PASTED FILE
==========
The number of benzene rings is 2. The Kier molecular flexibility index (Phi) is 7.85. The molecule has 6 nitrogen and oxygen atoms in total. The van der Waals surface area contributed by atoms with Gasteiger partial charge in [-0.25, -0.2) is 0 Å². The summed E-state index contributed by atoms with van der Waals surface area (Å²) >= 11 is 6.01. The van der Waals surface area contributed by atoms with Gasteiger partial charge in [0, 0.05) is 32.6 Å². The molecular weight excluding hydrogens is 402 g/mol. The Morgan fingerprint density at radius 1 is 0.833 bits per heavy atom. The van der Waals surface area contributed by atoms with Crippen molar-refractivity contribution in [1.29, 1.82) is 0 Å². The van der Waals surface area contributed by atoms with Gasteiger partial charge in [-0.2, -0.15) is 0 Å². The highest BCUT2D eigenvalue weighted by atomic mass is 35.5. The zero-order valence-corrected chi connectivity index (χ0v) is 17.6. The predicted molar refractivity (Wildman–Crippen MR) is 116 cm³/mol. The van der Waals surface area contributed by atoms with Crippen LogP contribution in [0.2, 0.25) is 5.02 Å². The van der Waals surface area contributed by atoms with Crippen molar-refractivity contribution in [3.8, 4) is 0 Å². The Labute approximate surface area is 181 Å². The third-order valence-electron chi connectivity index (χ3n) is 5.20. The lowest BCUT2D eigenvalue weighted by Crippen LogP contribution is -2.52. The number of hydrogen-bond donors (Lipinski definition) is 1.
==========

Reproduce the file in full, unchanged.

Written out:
The number of benzene rings is 2. The Kier molecular flexibility index (Phi) is 7.85. The molecule has 6 nitrogen and oxygen atoms in total. The van der Waals surface area contributed by atoms with Gasteiger partial charge in [-0.25, -0.2) is 0 Å². The summed E-state index contributed by atoms with van der Waals surface area (Å²) >= 11 is 6.01. The van der Waals surface area contributed by atoms with Gasteiger partial charge in [0, 0.05) is 32.6 Å². The molecular weight excluding hydrogens is 402 g/mol. The Morgan fingerprint density at radius 1 is 0.833 bits per heavy atom. The van der Waals surface area contributed by atoms with Crippen molar-refractivity contribution in [1.29, 1.82) is 0 Å². The van der Waals surface area contributed by atoms with Gasteiger partial charge in [-0.2, -0.15) is 0 Å². The highest BCUT2D eigenvalue weighted by atomic mass is 35.5. The zero-order valence-corrected chi connectivity index (χ0v) is 17.6. The predicted molar refractivity (Wildman–Crippen MR) is 116 cm³/mol. The van der Waals surface area contributed by atoms with Crippen LogP contribution in [0.2, 0.25) is 5.02 Å². The van der Waals surface area contributed by atoms with Crippen molar-refractivity contribution in [3.8, 4) is 0 Å². The Labute approximate surface area is 181 Å². The third-order valence-electron chi connectivity index (χ3n) is 5.20. The lowest BCUT2D eigenvalue weighted by Crippen LogP contribution is -2.52. The number of hydrogen-bond donors (Lipinski definition) is 1.